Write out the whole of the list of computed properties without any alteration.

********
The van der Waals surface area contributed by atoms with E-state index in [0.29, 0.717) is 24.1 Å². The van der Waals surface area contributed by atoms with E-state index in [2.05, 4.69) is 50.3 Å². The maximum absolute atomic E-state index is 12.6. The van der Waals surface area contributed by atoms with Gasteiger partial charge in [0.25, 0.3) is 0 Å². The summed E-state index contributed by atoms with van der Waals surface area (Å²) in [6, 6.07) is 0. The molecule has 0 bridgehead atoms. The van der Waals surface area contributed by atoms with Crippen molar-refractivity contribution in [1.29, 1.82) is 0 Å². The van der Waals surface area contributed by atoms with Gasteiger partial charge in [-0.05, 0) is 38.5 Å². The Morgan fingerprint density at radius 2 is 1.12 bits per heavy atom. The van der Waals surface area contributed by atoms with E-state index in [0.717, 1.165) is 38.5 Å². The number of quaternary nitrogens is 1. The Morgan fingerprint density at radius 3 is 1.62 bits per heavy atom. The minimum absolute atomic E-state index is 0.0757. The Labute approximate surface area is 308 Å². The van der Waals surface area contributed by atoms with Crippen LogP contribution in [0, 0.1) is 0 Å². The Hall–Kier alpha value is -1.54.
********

The van der Waals surface area contributed by atoms with E-state index in [0.29, 0.717) is 24.1 Å². The van der Waals surface area contributed by atoms with E-state index in [2.05, 4.69) is 50.3 Å². The maximum absolute atomic E-state index is 12.6. The van der Waals surface area contributed by atoms with Gasteiger partial charge in [0.25, 0.3) is 0 Å². The summed E-state index contributed by atoms with van der Waals surface area (Å²) in [6, 6.07) is 0. The molecule has 0 bridgehead atoms. The van der Waals surface area contributed by atoms with Crippen molar-refractivity contribution in [1.29, 1.82) is 0 Å². The van der Waals surface area contributed by atoms with Gasteiger partial charge in [-0.05, 0) is 38.5 Å². The Morgan fingerprint density at radius 2 is 1.12 bits per heavy atom. The van der Waals surface area contributed by atoms with E-state index in [0.717, 1.165) is 38.5 Å². The number of quaternary nitrogens is 1. The Morgan fingerprint density at radius 3 is 1.62 bits per heavy atom. The minimum absolute atomic E-state index is 0.0757. The Labute approximate surface area is 308 Å². The van der Waals surface area contributed by atoms with Crippen LogP contribution in [0, 0.1) is 0 Å². The Hall–Kier alpha value is -1.54.